The lockdown has been playing games with all of us, isn’t it? It is testing us in all ways possible. But the best way to beat it is to keep ourselves and our minds occupied. This period is serving as a good reminder that it is probably time to just take a pause, look around and enjoy the things and people that make your world.
I am keeping myself occupied by doing to all those things I always said I’d do but never had the time to. I am sewing a lot, gardening with my husband and cooking things from scratch.
Below is a list of recipes that I have been cooking lately. Maybe it will spark your interest too.
Ghee is clarified butter that’s typically made from cow’s milk. It seems like everyone is looking for healthy substitutes lately, and that trend isn’t leaving butter out of the equation. So if you w ant to get on board the Ghee train but unsure where to start? We’ve got a Ghee Recipe Guide ready to go for you!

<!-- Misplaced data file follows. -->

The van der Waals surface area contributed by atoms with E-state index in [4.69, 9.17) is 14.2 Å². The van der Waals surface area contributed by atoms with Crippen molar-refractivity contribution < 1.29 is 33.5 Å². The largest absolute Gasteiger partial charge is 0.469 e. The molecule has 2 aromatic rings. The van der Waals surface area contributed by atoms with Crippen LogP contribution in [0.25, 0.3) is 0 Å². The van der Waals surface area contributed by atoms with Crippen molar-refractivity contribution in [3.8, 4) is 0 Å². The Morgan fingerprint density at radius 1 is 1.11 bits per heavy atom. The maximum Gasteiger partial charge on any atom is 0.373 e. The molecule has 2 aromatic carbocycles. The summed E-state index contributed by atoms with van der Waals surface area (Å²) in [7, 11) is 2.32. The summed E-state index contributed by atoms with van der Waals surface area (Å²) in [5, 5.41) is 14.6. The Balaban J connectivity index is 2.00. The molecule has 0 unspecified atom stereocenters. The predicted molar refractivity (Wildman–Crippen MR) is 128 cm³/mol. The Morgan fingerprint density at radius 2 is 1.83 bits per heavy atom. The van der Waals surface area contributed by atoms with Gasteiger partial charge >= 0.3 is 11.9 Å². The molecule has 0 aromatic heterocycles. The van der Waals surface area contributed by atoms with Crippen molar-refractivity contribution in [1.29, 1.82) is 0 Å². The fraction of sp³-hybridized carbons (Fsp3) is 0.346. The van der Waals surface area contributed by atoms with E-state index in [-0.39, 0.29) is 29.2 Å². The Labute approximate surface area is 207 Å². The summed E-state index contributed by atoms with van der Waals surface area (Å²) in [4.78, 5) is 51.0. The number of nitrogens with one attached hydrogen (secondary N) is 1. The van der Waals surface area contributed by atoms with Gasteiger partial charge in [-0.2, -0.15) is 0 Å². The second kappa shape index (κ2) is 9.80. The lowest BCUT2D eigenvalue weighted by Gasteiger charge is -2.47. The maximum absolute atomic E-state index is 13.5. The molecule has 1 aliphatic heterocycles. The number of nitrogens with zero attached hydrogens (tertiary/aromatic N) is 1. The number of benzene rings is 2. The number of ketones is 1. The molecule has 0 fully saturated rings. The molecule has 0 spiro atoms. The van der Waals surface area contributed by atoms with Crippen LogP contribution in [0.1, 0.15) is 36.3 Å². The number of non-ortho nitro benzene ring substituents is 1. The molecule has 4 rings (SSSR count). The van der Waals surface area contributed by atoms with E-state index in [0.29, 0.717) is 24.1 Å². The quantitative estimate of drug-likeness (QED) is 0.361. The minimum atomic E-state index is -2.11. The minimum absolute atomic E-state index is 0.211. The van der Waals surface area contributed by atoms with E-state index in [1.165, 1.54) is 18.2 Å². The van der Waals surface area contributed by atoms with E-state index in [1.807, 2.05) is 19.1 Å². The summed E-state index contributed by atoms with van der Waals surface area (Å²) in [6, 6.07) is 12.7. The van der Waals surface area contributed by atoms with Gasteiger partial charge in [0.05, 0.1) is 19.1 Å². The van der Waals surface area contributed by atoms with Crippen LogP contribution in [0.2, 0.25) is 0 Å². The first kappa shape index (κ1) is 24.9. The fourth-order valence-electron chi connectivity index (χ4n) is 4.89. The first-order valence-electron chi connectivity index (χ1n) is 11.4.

If you’re a cheese lover, this one’s for you! In Indian culture, it’s common to be a vegetarian or vegan, and whether you are or not, you’ve probably at least heard of Paneer.
In this post, we’re covering everything you need to know about what is Paneer, including how to make it, where to find it, and other important factors.
Chai is essentially an English word for ‘tea.’ In the USA, ‘chai tea’ is known as a hot, spiced tea beverage with milk and sugar. However, in other cultures, tea is just known as ‘chai.’ Have we lost you yet? Let’s take a closer look!
Nimbu Pani is an Indian lemonade made with freshly squeezed lemon juice, cumin, and salt. This refreshing summer drink can easily be made into a cocktail by adding gin or vodka to your glass.
This guide breaks down how to cook basmati rice in just 20 minutes. It’s so easy to make rice on the stovetop, and it’s budget-friendly too!
Set a Dal Tadka dish down on your dinner table tonight and impress everyone with your aromatic cooking skills! This Dal Tadka recipe is sure to be a crowd-pleaser! Lentil soup is a very popular Indian dish and this aromatic cooking method, called tadka (tempering or infusion) takes it to the next level.